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Kris Makuch

Head of Digital London

There was a time when the priority for social media users was to collect as many friends or followers as possible. Often, users pursued this objective regardless of how well they knew one another in the real world. However, in the constantly evolving world of social media, recent trends suggest some users are moving away from large public networks towards more private and personalised platforms.

You’ve got a friend

In describing followers or connections, social media network Facebook uses the term ‘friends’. In doing so, it stretches the definition of friendship much further than its traditional meaning. This liberal definition is, in part, how Facebook managed to grow to be the largest social network on the planet with approximately 1.7bn users, each of whom have on average around 150 ‘friends’.

Facebook set the standard for championing the concept of a large public network, and Twitter notably followed suit. Indeed, the success of a Twitter account is often measured in terms of follower size – the aim being to maximise the audience to every post.

Organisations adapted their communications strategies accordingly and began developing content to fit in to people’s news feeds, taking advantage of the large networks to spread their messages.

These dynamics accounted for the significant growth Twitter enjoyed in its early years. More recently, however, the social media giant has suffered a period of relative stagnation. Data released in October 2016 revealed a disappointing quarter for Twitter, in which it failed to reach its user growth targets and suffered a slide in advertising revenues.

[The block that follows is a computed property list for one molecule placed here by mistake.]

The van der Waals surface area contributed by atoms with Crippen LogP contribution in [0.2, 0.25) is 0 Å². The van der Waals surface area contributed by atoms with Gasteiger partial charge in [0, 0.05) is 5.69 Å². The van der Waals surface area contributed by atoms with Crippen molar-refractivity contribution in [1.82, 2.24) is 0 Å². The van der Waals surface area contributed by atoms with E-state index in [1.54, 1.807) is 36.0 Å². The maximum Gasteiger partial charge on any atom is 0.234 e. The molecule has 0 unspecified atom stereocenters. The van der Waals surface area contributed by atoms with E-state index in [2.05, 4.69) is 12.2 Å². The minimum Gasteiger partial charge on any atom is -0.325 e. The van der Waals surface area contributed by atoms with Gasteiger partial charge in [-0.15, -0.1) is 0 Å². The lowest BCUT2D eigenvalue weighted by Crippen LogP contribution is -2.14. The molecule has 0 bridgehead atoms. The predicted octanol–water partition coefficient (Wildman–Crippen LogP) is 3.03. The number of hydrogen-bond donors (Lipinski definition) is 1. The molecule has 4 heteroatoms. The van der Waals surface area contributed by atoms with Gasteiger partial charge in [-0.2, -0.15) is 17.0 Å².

While this has been attributed to a variety of factors, a broad examination of user trends suggests that Twitter may be among the first victims of a wider shift in society’s social media habits.

Shifting sands

It was not long ago that the mobile phone app SnapChat was written off by many as a fad. Few anticipated how far-reaching and popular the app, which enables the sharing of self-deleting photos and videos to a small group of friends, would become.

By putting limits on the size of user networks, SnapChat hit on something much deeper in the human psyche –the capacity for users to nurture no more than 30 relationships at a given time, and in doing so connect more closely with ‘truer’ friends.

While the average Facebook user has approximately 150 friends, the average Snapchat user interacts with between only 20 and 30 other people. Naturally, people are much more comfortable being themselves in front of a smaller audience. As such, users are not only more inclined to post content, but also more likely to engage with the content of other users.

Further evidence of this comes with the rise of messaging apps such as WeChat, Telegram, and Facebook’s WhatsApp and Messenger, which have all embraced the appetite for greater privacy.

New social strategies

This new trend has significant implications for how organisations engage with people over social media. In many cases, strategies may need to be updated to reflect an increasingly ‘personal’ approach that is supportive of individual privacy and not a challenge to it.

With SnapChat for example it is possible to sponsor different ‘filters’ –the special effects users place over their photographs and videos. This provides exposure for an organisation on the messaging app in a way that supports personalisation and is conducive to private conversations. In doing so, this enhances their individual social experiences without invading them. It also places organisations at the heart of situations where people are more relaxed and open.

Tailoring your approach

While it may be true that people are increasingly reverting to private conversations, this does not mean there is no longer space for public contribution. Indeed, both Facebook and Twitter remain highly valuable and influential platforms.

Nonetheless, organisations may want rethink spreading their message by simply broadcasting content into the social media feeds of as many people as possible. The key in this new era of interaction is to create engaging content that encourages readers to share it among themselves.

Ultimately each organisation will need to adopt a strategy that is specific to their own objectives, messages and the audiences, and tailor their approach and content depending on the social platforms they use.

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